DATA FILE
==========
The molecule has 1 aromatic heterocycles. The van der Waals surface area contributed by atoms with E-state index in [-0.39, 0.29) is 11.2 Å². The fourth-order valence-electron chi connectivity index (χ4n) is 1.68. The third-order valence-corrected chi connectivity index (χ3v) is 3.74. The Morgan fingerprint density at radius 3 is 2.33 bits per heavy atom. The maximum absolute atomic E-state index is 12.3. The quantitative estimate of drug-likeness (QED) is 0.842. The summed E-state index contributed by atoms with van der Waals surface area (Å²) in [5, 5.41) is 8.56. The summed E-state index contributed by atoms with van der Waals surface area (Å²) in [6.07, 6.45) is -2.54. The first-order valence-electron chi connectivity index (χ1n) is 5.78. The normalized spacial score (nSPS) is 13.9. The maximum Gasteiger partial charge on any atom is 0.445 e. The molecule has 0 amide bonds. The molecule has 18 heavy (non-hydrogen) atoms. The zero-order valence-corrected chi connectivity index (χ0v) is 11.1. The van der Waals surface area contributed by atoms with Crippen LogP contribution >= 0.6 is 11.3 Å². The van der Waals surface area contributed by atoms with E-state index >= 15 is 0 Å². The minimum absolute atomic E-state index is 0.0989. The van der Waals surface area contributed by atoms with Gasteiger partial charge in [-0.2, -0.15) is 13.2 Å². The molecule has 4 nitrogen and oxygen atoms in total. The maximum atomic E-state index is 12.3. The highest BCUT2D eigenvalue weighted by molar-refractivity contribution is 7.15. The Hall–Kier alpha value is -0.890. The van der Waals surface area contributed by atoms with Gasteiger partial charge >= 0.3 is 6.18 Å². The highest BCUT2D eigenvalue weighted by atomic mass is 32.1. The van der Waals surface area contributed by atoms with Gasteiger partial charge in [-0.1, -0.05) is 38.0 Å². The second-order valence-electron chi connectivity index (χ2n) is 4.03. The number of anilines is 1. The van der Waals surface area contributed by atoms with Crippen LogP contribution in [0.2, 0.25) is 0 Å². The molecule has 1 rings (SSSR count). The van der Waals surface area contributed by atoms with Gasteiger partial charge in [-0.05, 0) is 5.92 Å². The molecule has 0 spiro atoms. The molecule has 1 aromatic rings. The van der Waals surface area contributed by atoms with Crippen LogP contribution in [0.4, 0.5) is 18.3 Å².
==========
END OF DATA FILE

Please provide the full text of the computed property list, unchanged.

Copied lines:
The molecule has 1 aromatic heterocycles. The van der Waals surface area contributed by atoms with E-state index in [-0.39, 0.29) is 11.2 Å². The fourth-order valence-electron chi connectivity index (χ4n) is 1.68. The third-order valence-corrected chi connectivity index (χ3v) is 3.74. The Morgan fingerprint density at radius 3 is 2.33 bits per heavy atom. The maximum absolute atomic E-state index is 12.3. The quantitative estimate of drug-likeness (QED) is 0.842. The summed E-state index contributed by atoms with van der Waals surface area (Å²) in [5, 5.41) is 8.56. The summed E-state index contributed by atoms with van der Waals surface area (Å²) in [6.07, 6.45) is -2.54. The first-order valence-electron chi connectivity index (χ1n) is 5.78. The normalized spacial score (nSPS) is 13.9. The maximum Gasteiger partial charge on any atom is 0.445 e. The molecule has 0 amide bonds. The molecule has 18 heavy (non-hydrogen) atoms. The zero-order valence-corrected chi connectivity index (χ0v) is 11.1. The van der Waals surface area contributed by atoms with Crippen LogP contribution >= 0.6 is 11.3 Å². The van der Waals surface area contributed by atoms with E-state index >= 15 is 0 Å². The minimum absolute atomic E-state index is 0.0989. The van der Waals surface area contributed by atoms with Gasteiger partial charge in [-0.2, -0.15) is 13.2 Å². The molecule has 4 nitrogen and oxygen atoms in total. The maximum atomic E-state index is 12.3. The highest BCUT2D eigenvalue weighted by molar-refractivity contribution is 7.15. The Hall–Kier alpha value is -0.890. The van der Waals surface area contributed by atoms with Gasteiger partial charge >= 0.3 is 6.18 Å². The highest BCUT2D eigenvalue weighted by atomic mass is 32.1. The van der Waals surface area contributed by atoms with Gasteiger partial charge in [-0.1, -0.05) is 38.0 Å². The second-order valence-electron chi connectivity index (χ2n) is 4.03. The number of anilines is 1. The van der Waals surface area contributed by atoms with Crippen LogP contribution in [0.2, 0.25) is 0 Å². The molecule has 1 rings (SSSR count). The van der Waals surface area contributed by atoms with Gasteiger partial charge in [-0.05, 0) is 5.92 Å². The molecule has 0 spiro atoms. The molecule has 1 aromatic rings. The van der Waals surface area contributed by atoms with Crippen LogP contribution in [0.4, 0.5) is 18.3 Å².